Tuesday Tabs and Takes
Some stories and passing comments.
- Via NPR: A publisher abruptly recalled the “2,000 Mules” election denial book. NPR got a copy. Apparently, the publisher is worried about being sued.
- Dueling internal polls in the Utah Senate race via KSL: Two internal polls from Lee and McMullin camps tell different stories about Utah’s senate race.
- Sticking to the same Senate race, this is just a typical Jennifer Rubin piece from WaPo wherein she engages more in wish-casting than solid analysis: Evan McMullin is showing how to fight rabid Trump sycophancy. Not only it is a significant long shot for McMullin to win, the notion that what he is doing in some kind of blueprint is simply incorrect. (I first noticed Rubin when she was all in for Romney back in the day and have noticed that whatever she is writing about she is always all in even if the surrounding evidence for her position is weak).
- Ends up the abortion issue isn’t so simple. Via CNN: Once a ‘quintessential pro-life Texan,’ she had to flee her home state to get an abortion.
- Via the NYT: After a Legal Fight, Oberlin Says It Will Pay $36.59 Million to a Local Bakery. What strikes me here is that this will be a right-wing talking point for the next decade or more because the story is about Oberlin. But I will say that what Oberlin isn’t, despite the way it is often talked about, is some representative sample of higher education.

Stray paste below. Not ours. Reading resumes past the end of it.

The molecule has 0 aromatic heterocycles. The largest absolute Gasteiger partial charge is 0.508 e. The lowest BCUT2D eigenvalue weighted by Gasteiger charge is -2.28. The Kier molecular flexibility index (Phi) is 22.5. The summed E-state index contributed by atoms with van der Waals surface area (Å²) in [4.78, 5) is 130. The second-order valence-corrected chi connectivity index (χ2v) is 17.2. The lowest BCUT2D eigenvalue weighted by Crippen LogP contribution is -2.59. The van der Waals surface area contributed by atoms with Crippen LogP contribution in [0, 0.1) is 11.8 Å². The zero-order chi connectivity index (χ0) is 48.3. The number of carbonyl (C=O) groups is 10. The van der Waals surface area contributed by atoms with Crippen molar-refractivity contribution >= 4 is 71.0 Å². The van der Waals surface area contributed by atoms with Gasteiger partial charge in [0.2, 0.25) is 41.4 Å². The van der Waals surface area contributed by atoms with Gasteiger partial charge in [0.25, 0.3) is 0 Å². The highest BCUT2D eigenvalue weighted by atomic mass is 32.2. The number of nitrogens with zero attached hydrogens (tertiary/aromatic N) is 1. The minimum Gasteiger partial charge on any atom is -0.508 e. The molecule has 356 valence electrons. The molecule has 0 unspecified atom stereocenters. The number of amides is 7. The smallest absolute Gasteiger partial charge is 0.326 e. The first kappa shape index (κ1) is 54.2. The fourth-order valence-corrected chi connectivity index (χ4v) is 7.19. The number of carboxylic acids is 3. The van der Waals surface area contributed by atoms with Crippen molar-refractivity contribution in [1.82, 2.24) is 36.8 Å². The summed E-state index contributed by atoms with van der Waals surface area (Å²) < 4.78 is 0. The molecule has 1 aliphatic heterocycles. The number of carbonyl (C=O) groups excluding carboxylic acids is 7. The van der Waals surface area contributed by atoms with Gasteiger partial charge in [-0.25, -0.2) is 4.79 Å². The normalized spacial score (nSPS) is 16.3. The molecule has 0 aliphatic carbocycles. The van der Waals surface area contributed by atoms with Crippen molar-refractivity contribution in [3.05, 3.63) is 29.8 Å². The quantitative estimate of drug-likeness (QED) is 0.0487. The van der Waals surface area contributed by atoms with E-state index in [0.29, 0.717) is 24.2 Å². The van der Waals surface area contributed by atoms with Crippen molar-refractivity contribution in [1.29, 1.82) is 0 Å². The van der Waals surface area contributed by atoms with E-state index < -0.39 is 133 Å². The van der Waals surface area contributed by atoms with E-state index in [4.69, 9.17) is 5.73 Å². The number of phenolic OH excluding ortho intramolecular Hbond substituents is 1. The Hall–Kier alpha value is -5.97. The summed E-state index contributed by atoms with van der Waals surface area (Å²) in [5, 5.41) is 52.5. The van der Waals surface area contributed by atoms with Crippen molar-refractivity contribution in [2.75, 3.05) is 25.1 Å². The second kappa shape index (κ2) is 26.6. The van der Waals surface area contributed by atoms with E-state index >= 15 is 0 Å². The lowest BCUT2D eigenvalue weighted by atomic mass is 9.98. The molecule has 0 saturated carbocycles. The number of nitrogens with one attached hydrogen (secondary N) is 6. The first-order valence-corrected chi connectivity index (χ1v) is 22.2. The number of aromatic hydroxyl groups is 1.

- Via the WaPo: An ex-professor spreads election myths across the U.S., one town at a time. What is striking about this story to me is two-fold. First is the utter delusion this fellow is operating under (not to mention the notion of throwing away a tenure-track job at a good school to go on some weird barnstorming tour). The second is that tragedy that he has an audience.
“I don’t think he understands what he’s talking about most of the time,” said Greenhalgh. “He takes things and extrapolates them to a place that comes completely out of thin air. It sounds good and people believe it because it sounds authoritative if you don’t know much.”
- Ruth Marcus, writing in WaPo, also comments on the Chief Justice Robert’s speech that I wrote about this weekend: What Chief Justice Roberts misses. I thought this quote was worth highlighting:
Specifically, Kagan said, acting like a court means respecting precedent, applying judicial methodologies consistently and irrespective of outcome, and not lunging to make decisions more far-reaching than the pending case requires. “People are rightly suspicious if one justice leaves the court or dies and another justice takes his or her place and all of a sudden the law changes on you,” she said. “That doesn’t seem like law.”